By the 1990s critics had shown the ways that race, class, gender, ethnicity, and sexuality shape identity. Yet, as Lennard J. Davis pointed out, disability was largely invisible on the spectrum of identity. With Enforcing Normalcy: Disability, Deafness, and the Body (1995) and the anthology The Disabilities Studies Reader (1st ed., 1997; 5th ed., 2016), Davis helped establish the field of disability studies.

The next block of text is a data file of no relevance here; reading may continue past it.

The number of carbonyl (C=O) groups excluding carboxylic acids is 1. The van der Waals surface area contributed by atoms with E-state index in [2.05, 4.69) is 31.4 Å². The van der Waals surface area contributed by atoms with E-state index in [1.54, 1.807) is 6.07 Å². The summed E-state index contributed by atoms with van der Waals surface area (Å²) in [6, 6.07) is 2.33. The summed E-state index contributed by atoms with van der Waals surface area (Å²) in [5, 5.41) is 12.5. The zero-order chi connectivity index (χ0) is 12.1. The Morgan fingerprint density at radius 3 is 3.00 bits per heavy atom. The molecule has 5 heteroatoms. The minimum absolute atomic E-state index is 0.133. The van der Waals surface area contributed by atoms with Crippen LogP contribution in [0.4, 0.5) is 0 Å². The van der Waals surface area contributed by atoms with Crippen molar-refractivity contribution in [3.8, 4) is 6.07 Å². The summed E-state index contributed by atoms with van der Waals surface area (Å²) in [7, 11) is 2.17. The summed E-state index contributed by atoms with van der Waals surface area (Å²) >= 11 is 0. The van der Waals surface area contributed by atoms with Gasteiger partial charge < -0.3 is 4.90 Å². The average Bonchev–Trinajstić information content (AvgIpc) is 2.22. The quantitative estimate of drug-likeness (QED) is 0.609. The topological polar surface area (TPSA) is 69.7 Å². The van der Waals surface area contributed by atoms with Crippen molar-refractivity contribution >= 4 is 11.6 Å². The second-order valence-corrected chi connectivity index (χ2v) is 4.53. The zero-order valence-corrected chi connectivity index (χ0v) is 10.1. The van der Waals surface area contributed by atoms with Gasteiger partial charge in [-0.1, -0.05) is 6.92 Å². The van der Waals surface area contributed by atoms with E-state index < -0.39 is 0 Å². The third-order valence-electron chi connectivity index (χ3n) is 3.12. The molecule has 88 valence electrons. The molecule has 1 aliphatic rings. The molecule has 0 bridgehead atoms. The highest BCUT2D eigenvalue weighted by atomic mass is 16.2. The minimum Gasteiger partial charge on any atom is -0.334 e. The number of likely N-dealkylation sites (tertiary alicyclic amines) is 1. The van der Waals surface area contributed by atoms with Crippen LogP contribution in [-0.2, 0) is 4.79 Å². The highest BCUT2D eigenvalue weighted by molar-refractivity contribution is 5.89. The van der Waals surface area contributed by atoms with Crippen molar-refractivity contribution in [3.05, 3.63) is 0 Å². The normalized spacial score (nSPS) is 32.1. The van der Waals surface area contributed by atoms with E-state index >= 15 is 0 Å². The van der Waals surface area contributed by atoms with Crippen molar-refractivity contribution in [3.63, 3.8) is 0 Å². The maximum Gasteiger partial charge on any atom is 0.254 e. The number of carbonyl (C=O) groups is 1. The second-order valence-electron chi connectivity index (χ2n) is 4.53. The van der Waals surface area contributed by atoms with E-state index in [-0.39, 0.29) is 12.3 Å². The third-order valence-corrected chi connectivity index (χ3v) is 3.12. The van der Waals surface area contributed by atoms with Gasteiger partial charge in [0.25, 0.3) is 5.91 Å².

He further explored the representation and politics of disability in Bending Over Backwards: Disability, Dismodernism, and Other Difficult Positions (2002), The End of Normal: Identity in a Biocultural Era (2013), and Enabling Acts: The Hidden Story of How the American with Disabilities Act Gave the Largest US Minority Its Rights (2015), a trade book that tells the story of that landmark legislation, as well as the collection Disability and Social Theory: New Developments and Directions (coedited, 2012). More generally, he has argued for a “biocultural” approach in...

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